Mobile Devices Help Create a New World Bridge

CES is filled with an outrageous amount of information all piled into a short week of mania.  Along with all the cool and upcoming tech, there are great opportunities to speak with industry leaders, “informers”, bystanders, and some very intelligent people, many who will help shape the world of tech as we know it.  We’ve all seen the concept of the flexible screen and paper thin flexible smartphones, however most of what we’ve seen have been concepts a long way away from fruition.  Well, those days are now numbered as Samsung has officially joined in the race to bring a flexible display to the market with their new flexible OLED display.  This sort of stuff is why I try to absorb as much as I can from the CES craziness, a ton of crazy cool tidbits just wanting to be found, talked about, and sought after.  Check out what Samsung’s Dr. Stephen Woo has to say:

Dr. Stephen Woo, president, device solutions business, Samsung Electronics, focused his Wednesday morning keynote address on the components that make mobile computing possible and how Samsung is developing innovative component solutions in three areas: processing, memory and display. “As users become more attached to their devices, they become more sophisticated in their desires,” he said. Woo unveiled Samsung’s eight-core Exynos 5 Octa mobile processor, which uses ARM’s big.LITTLE architecture to deliver faster processing speeds while consuming less energy.  He also demonstrated Samsung’s latest flexible OLED mobile displays.[pullquote_right] President Bill Clinton…mobile devices can be used to “bridge the divides of the world.”[/pullquote_right]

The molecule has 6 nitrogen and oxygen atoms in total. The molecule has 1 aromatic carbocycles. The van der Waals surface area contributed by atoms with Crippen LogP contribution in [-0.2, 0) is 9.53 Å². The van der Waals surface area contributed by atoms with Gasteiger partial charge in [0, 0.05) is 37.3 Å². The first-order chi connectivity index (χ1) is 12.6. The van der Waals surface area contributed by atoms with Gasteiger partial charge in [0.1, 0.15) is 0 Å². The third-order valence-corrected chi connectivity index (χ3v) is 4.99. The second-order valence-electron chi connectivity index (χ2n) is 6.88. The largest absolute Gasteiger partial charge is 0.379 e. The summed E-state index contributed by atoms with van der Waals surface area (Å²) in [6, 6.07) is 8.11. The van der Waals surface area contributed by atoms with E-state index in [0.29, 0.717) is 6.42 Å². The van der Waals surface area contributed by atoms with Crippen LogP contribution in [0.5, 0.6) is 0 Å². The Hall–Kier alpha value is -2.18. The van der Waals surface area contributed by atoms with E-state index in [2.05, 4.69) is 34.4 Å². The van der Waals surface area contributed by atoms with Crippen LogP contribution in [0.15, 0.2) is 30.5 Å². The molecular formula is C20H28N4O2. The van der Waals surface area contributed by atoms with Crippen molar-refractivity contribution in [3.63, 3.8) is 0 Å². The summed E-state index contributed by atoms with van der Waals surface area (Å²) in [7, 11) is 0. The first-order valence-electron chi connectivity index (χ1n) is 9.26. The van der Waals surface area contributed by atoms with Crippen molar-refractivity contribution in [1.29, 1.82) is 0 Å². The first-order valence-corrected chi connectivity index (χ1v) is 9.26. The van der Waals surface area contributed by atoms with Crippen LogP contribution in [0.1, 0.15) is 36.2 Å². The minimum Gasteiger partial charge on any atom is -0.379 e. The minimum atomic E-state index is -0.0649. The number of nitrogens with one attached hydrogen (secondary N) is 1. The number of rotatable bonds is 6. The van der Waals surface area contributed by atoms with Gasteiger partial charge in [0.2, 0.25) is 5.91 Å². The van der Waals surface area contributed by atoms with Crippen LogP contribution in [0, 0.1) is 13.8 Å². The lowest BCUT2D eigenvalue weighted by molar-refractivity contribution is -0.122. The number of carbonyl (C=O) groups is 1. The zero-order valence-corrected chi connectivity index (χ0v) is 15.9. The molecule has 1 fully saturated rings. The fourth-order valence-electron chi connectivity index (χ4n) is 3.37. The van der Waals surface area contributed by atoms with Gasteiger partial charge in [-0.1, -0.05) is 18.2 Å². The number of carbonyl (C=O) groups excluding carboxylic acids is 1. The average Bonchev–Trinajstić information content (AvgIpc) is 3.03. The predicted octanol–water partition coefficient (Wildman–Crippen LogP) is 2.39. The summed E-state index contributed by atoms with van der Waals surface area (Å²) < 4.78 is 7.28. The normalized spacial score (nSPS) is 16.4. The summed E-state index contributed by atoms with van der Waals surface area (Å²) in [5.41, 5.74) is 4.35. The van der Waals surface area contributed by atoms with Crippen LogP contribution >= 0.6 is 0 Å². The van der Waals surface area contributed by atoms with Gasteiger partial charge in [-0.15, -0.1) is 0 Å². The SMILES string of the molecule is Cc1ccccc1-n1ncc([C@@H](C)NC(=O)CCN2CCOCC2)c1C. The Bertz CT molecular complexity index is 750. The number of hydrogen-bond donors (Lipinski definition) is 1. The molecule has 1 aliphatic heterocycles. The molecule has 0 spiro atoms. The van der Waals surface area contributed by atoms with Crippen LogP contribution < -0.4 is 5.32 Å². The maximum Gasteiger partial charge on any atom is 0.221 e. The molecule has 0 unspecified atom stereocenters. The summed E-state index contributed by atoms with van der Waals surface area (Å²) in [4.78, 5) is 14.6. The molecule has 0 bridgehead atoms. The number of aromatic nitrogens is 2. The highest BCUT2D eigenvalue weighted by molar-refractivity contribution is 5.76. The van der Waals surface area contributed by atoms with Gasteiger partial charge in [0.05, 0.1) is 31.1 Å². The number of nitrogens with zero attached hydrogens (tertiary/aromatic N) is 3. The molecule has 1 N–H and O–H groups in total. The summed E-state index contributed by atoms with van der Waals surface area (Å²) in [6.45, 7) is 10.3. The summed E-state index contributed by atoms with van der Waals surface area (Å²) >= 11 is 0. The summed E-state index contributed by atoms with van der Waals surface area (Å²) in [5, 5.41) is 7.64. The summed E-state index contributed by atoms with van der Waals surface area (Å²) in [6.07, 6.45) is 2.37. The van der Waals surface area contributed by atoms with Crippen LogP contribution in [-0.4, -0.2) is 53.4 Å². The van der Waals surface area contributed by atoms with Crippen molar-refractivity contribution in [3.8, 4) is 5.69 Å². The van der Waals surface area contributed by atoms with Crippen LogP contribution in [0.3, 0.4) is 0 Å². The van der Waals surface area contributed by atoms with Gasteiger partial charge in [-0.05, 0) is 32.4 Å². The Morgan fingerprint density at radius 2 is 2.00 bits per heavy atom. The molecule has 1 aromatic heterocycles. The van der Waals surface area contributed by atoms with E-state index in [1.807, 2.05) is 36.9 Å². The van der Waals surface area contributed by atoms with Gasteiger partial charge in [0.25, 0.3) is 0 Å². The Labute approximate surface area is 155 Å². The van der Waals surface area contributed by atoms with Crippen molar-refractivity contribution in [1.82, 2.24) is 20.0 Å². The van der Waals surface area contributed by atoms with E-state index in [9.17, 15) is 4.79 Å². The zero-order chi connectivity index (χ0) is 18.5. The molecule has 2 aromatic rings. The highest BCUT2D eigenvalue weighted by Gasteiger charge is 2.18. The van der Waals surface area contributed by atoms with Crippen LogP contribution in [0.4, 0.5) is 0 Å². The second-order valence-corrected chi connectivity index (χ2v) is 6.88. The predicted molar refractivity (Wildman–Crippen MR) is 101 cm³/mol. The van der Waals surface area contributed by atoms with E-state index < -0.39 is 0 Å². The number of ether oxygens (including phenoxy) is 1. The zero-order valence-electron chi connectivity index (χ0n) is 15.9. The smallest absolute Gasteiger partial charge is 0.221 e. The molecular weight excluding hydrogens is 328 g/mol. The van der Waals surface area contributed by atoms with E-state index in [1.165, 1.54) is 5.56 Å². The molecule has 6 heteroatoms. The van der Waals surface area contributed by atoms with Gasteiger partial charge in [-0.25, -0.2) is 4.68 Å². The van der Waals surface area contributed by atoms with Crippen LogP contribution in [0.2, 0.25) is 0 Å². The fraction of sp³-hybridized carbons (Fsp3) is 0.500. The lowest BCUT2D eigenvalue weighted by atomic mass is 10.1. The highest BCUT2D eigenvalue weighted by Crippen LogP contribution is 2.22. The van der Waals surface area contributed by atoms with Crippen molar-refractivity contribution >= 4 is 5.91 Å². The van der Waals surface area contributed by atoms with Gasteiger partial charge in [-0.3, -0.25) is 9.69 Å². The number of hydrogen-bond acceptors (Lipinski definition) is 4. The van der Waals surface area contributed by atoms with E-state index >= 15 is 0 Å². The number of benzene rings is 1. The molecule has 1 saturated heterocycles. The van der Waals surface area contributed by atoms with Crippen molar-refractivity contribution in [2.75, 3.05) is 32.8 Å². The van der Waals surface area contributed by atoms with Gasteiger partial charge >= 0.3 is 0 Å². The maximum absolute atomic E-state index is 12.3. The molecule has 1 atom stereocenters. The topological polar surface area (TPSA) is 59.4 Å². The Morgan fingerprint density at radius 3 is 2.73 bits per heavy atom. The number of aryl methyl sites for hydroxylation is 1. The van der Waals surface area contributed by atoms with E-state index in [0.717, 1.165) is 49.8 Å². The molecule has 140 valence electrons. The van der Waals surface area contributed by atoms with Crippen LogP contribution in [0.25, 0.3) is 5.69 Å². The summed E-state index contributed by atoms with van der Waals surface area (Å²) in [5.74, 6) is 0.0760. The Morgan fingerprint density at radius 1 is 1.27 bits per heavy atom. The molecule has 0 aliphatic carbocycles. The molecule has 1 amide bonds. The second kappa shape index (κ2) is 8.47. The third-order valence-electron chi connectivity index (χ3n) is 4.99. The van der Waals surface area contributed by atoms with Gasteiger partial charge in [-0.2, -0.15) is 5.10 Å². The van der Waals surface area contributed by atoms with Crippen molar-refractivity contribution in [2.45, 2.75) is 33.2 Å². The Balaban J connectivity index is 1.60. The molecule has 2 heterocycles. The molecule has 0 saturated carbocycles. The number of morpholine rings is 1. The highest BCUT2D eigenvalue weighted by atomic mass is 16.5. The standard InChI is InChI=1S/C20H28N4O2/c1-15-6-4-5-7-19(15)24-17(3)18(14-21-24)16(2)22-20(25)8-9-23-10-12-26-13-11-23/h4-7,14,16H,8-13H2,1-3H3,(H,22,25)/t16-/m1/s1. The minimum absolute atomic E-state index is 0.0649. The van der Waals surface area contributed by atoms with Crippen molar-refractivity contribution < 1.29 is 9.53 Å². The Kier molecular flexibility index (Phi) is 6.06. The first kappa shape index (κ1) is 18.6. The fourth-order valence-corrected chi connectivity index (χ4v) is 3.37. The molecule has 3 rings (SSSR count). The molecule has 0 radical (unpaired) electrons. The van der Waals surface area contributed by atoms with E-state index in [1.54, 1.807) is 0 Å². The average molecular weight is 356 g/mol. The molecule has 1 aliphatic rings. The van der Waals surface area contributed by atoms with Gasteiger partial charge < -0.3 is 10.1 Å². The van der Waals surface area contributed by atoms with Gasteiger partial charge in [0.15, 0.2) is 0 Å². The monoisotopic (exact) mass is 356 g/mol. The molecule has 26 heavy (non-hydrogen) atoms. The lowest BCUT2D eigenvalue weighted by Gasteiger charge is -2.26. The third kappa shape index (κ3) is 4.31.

Woo brought on stage with him leaders from several partner companies and organizations, including President Bill Clinton who serves as the ambassador to the Samsung Hope for Children, which supports children’s education and access to health care globally. “The world has huge challenges which I think technology can help to overcome,” Clinton said, adding that he believes mobile devices can be used to “bridge the divides of the world.”

Bringing all this tech and ideas to one place, it is pertinent to address “The Brand”.  How do you plan on growing yours?  How do the big guys and little guys alike want to, and work on growing theirs.  The Brand Matters keynote today addressed some key factors and looked deep at where future revenues will be generated and what companies can do to harness the power of Gen Y, Z, AA, AB, and so on.

The Brand Matters SuperSession focused on how consumers are really engaging with digital media. It is easier than ever for brands to communicate to the consumer, but it is increasingly more difficult to have engagement from the consumer. Gen Y tends to care more about their own personal brand than a company’s brand, so to engage with the individual, the brand must promote the individual’s brand. Six Gen Y consumers discussed their use for social media and their outlooks on issues such as privacy, company response on complaints and advertising on social platforms.